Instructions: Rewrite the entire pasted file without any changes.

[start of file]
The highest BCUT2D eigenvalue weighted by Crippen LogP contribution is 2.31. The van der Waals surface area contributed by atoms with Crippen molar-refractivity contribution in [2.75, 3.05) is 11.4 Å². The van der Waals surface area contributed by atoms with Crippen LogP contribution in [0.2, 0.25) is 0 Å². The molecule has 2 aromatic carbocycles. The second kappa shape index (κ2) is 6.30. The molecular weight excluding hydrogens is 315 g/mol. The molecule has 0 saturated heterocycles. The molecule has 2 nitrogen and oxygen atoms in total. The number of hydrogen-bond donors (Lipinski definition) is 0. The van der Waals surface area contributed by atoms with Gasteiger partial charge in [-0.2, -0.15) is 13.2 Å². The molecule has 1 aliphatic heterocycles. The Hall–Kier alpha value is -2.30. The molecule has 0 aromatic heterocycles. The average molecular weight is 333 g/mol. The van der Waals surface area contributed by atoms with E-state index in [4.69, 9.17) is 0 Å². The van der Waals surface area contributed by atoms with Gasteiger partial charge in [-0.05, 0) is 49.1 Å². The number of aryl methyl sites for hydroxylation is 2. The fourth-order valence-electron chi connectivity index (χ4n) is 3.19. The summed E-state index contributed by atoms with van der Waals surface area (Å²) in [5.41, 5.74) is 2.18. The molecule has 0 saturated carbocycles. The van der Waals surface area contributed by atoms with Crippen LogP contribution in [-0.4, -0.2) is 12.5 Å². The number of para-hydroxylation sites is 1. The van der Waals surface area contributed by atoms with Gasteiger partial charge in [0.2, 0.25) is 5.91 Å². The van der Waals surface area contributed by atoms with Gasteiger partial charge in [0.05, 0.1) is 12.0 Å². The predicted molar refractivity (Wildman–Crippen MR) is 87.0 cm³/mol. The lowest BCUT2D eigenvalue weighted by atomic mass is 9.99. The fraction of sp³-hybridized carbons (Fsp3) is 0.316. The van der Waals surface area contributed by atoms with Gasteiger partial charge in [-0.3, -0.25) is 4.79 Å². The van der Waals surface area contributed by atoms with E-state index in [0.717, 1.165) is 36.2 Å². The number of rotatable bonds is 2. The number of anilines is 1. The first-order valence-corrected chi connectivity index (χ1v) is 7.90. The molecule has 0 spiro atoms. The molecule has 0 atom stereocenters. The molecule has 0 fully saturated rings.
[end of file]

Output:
The highest BCUT2D eigenvalue weighted by Crippen LogP contribution is 2.31. The van der Waals surface area contributed by atoms with Crippen molar-refractivity contribution in [2.75, 3.05) is 11.4 Å². The van der Waals surface area contributed by atoms with Crippen LogP contribution in [0.2, 0.25) is 0 Å². The molecule has 2 aromatic carbocycles. The second kappa shape index (κ2) is 6.30. The molecular weight excluding hydrogens is 315 g/mol. The molecule has 0 saturated heterocycles. The molecule has 2 nitrogen and oxygen atoms in total. The number of hydrogen-bond donors (Lipinski definition) is 0. The van der Waals surface area contributed by atoms with Gasteiger partial charge in [-0.2, -0.15) is 13.2 Å². The molecule has 1 aliphatic heterocycles. The Hall–Kier alpha value is -2.30. The molecule has 0 aromatic heterocycles. The average molecular weight is 333 g/mol. The van der Waals surface area contributed by atoms with E-state index in [4.69, 9.17) is 0 Å². The van der Waals surface area contributed by atoms with Gasteiger partial charge in [-0.05, 0) is 49.1 Å². The number of aryl methyl sites for hydroxylation is 2. The fourth-order valence-electron chi connectivity index (χ4n) is 3.19. The summed E-state index contributed by atoms with van der Waals surface area (Å²) in [5.41, 5.74) is 2.18. The molecule has 0 saturated carbocycles. The van der Waals surface area contributed by atoms with Crippen LogP contribution in [-0.4, -0.2) is 12.5 Å². The number of para-hydroxylation sites is 1. The van der Waals surface area contributed by atoms with Gasteiger partial charge in [0.2, 0.25) is 5.91 Å². The van der Waals surface area contributed by atoms with Gasteiger partial charge in [0.05, 0.1) is 12.0 Å². The predicted molar refractivity (Wildman–Crippen MR) is 87.0 cm³/mol. The lowest BCUT2D eigenvalue weighted by atomic mass is 9.99. The fraction of sp³-hybridized carbons (Fsp3) is 0.316. The van der Waals surface area contributed by atoms with Gasteiger partial charge in [-0.3, -0.25) is 4.79 Å². The van der Waals surface area contributed by atoms with E-state index in [0.717, 1.165) is 36.2 Å². The number of rotatable bonds is 2. The number of anilines is 1. The first-order valence-corrected chi connectivity index (χ1v) is 7.90. The molecule has 0 spiro atoms. The molecule has 0 atom stereocenters. The molecule has 0 fully saturated rings.